Evan Ruggiero discovered his passion at age five when he and his mother went to pick up his younger sister from dance class in their hometown of Old Bridge.
“I saw my sister in a class and thought, That looks fun,” says Ruggiero, now 28. That early interest led Ruggiero to a lifetime dedication to the performing arts—despite a devastating health crisis that easily could have dead-ended his career.
Ruggiero studied jazz dance, then moved on to tap, where things “really took off.” At age 10, he was accepted as a student at the New Jersey Tap Ensemble under the direction of Deborah Mitchell. Ruggiero’s talents seemed unlimited. He picked up singing and acting and learned to play the guitar, drums and saxophone. He performed in local theater, debuting as Daddy Warbucks in a local production of Annie, and played the drums in his high school marching band.
After graduating from Old Bridge High School, he entered the John J. Cali School of Music at Montclair State University, where he pursued a degree in musical theater.
During rehearsal for the first show of his sophomore year at MSU, Ruggiero felt a sudden pain in his right leg. Suspecting a sprain, he visited doctor who sent him to Memorial Sloan Kettering Cancer Center in New York City. The diagnosis: He had osteosarcoma, bone cancer, in his leg.
Ruggiero underwent four surgeries in three months. Bones were transplanted from his left leg to the right; muscle was taken from his back to nourish and supplement blood flow to his leg. After a 33-day hospital stay, he left with a prescription for physical therapy and rest.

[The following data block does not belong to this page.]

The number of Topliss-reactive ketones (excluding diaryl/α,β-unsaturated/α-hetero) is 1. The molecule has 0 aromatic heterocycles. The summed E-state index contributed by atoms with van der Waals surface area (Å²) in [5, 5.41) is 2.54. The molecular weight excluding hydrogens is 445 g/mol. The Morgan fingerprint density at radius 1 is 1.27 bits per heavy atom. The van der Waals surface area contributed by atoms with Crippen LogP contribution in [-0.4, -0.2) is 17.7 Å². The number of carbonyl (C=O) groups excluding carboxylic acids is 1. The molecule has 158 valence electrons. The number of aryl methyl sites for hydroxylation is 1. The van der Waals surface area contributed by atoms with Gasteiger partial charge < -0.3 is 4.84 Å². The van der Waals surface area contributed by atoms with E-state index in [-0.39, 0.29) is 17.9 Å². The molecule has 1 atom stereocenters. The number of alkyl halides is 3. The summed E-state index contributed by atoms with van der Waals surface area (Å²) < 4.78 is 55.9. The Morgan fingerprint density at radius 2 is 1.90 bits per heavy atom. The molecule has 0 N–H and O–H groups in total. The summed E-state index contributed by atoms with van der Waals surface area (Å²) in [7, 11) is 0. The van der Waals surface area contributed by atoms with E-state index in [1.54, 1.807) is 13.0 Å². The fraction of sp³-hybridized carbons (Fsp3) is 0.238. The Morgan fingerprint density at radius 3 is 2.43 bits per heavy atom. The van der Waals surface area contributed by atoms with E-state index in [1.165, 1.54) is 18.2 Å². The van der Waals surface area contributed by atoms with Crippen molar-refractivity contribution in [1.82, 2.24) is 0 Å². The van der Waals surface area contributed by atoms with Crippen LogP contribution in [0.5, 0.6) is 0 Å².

But a few months later, doctors discovered the cancer had not only returned, but had metastasized to his lungs. To save his life, the doctors would have to amputate his right leg above the knee.
“I was like, I’m going out of my mind, you know?” recalls Ruggiero. He couldn’t help but wonder, Why me? Then Ruggiero remembered the videos Mitchell had shown him of Clayton “Peg Leg” Bates, an African-American entertainer legendary for tapping with one leg. Ruggiero was determined to one day dance again.
After undergoing 13 surgeries and 16 months of chemotherapy, Ruggiero started working in a studio with his prosthetic “peg leg” to develop his own set of rules and rhythms.
“I couldn’t bear weight in the same way, so I just tried to create the sounds as I could,” says Ruggiero.
In 2013, Ruggiero received his degree from MSU and began his career as a teacher, motivational speaker and performer. He has shared his story on Ellen, performed at the Biden Cancer Summit, and appeared in theatrical productions, including in the lead role off-Broadway in Bastard Jones, for which he won a 2017 Clive Barnes Award. He’s also singer/guitarist in his own rock band, Evan and the S’Evan Legs.
Ruggiero’s ultimate goal is to perform on Broadway. “One day that will happen,” he says. Meanwhile, “I wish to continue to be an advocate for artists with disabilities and to be my best possible self, enjoying life every day.”
Ruggiero will perform January 13 at Homecoming 25, New Jersey Tap Ensemble’s 25th-anniversary celebration at Kean University’s Wilkins Theater in Union.
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